A global glut of oil is forecast to last through 2016 despite the strongest demand growth in five years and faltering supply, both of which have failed to clear the surplus, according to the International Energy Agency (IEA) in its latest monthly report. This has seen jet fuel prices slide more than 47 per cent compared with a year ago, according to the latest statistics from the International Air Transport Association (IATA).
The global oversupply will average 1.4 million barrels a day in the second half of this year, straining available storage capacity, before easing to about 850,000 barrels a day in 2016, the IEA estimated. The production surplus in the second quarter was three million barrels a day, the highest in 17 years, it said.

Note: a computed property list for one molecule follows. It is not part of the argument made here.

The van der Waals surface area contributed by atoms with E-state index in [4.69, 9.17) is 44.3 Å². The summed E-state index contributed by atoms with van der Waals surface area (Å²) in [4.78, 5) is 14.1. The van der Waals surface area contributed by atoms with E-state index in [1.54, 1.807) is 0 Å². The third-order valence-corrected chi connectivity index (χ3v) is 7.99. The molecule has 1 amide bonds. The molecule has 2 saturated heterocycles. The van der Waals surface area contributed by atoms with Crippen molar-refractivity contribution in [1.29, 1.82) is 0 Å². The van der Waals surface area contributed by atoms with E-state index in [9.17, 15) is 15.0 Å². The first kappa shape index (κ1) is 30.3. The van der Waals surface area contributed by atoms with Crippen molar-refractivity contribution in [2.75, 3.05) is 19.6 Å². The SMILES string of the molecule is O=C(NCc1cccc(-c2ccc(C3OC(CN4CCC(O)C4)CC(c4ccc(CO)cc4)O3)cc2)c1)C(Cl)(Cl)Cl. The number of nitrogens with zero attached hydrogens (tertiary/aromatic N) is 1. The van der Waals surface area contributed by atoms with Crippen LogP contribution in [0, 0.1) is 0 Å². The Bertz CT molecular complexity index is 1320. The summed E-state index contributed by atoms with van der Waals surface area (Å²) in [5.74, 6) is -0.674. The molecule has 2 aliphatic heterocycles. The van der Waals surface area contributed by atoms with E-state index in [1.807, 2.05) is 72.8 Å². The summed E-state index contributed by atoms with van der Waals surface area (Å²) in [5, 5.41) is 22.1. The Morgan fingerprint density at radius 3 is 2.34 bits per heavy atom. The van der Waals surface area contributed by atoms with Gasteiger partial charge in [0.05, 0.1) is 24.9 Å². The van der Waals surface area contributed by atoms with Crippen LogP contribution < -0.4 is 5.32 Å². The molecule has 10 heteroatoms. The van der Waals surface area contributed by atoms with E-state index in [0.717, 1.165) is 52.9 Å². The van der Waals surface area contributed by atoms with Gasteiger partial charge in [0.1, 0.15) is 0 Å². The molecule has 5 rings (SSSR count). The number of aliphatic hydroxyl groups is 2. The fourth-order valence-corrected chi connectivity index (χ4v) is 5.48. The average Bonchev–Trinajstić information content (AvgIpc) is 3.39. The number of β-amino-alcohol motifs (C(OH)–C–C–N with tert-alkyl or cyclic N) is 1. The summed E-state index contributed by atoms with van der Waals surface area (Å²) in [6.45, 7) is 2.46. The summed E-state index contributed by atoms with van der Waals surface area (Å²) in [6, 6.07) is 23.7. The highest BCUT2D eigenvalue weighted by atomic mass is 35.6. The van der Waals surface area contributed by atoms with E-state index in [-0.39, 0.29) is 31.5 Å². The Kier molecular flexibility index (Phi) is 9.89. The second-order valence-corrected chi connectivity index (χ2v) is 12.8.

Record inventories will expand further even as consumption growth doubles in 2015 and supplies outside OPEC contract next year for the first time since 2008, the IEA predicted. Stockpiles won’t be diminished until the fourth quarter of next year, or even later if sanctions on Iranian crude are lifted, the agency added.
“While a rebalancing has clearly begun, the process is likely to be prolonged as a supply overhang is expected to persist through 2016 – suggesting global inventories will pile up further,” the Paris-based adviser to 29 countries said in its monthly report.
Oil slumped to a six-year low near US$40 a barrel in New York as OPEC members continue to boost output to defend market share, US production withstands falling prices and concerns grow that China’s economy is becoming less stable. Supply could expand further after Iran reached an agreement with world powers on July 14 that will remove restrictions on its oil sales in return for curbing nuclear development, the IEA said.
Non-OPEC supplies will shrink by 200,000 barrels a day in 2016 to 57.9 million a day, with the US the “hardest hit” among those producers, which also include Canada, Brazil and Russia, the IEA forecast said.